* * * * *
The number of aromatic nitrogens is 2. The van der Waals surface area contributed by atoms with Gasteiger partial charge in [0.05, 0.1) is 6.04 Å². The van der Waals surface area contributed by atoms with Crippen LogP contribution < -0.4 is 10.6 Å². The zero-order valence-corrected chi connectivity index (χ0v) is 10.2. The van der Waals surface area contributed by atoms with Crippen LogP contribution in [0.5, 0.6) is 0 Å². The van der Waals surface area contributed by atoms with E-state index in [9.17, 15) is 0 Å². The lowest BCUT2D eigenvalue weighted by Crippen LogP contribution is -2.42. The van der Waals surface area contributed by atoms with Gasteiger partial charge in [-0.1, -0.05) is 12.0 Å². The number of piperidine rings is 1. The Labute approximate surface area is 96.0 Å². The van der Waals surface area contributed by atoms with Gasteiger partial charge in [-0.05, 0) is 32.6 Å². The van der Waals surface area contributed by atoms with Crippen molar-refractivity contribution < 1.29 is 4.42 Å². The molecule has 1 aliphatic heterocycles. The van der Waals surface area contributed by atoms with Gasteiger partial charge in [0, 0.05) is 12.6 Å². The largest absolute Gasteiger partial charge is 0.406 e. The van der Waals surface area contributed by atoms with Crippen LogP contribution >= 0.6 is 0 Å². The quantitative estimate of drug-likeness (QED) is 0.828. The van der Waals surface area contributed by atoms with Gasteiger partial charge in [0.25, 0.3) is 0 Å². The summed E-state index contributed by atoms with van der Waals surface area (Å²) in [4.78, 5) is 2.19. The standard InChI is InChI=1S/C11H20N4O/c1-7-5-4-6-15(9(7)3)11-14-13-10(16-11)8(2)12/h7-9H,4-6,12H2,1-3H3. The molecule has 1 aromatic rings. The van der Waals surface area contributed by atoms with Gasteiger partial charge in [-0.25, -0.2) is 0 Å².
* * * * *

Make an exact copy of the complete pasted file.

The number of aromatic nitrogens is 2. The van der Waals surface area contributed by atoms with Gasteiger partial charge in [0.05, 0.1) is 6.04 Å². The van der Waals surface area contributed by atoms with Crippen LogP contribution < -0.4 is 10.6 Å². The zero-order valence-corrected chi connectivity index (χ0v) is 10.2. The van der Waals surface area contributed by atoms with Crippen LogP contribution in [0.5, 0.6) is 0 Å². The van der Waals surface area contributed by atoms with E-state index in [9.17, 15) is 0 Å². The lowest BCUT2D eigenvalue weighted by Crippen LogP contribution is -2.42. The van der Waals surface area contributed by atoms with Gasteiger partial charge in [-0.1, -0.05) is 12.0 Å². The number of piperidine rings is 1. The Labute approximate surface area is 96.0 Å². The van der Waals surface area contributed by atoms with Gasteiger partial charge in [-0.05, 0) is 32.6 Å². The van der Waals surface area contributed by atoms with Crippen molar-refractivity contribution < 1.29 is 4.42 Å². The molecule has 1 aliphatic heterocycles. The van der Waals surface area contributed by atoms with Gasteiger partial charge in [0, 0.05) is 12.6 Å². The largest absolute Gasteiger partial charge is 0.406 e. The van der Waals surface area contributed by atoms with Crippen LogP contribution >= 0.6 is 0 Å². The quantitative estimate of drug-likeness (QED) is 0.828. The van der Waals surface area contributed by atoms with Gasteiger partial charge in [0.25, 0.3) is 0 Å². The summed E-state index contributed by atoms with van der Waals surface area (Å²) in [4.78, 5) is 2.19. The standard InChI is InChI=1S/C11H20N4O/c1-7-5-4-6-15(9(7)3)11-14-13-10(16-11)8(2)12/h7-9H,4-6,12H2,1-3H3. The molecule has 1 aromatic rings. The van der Waals surface area contributed by atoms with Gasteiger partial charge in [-0.25, -0.2) is 0 Å².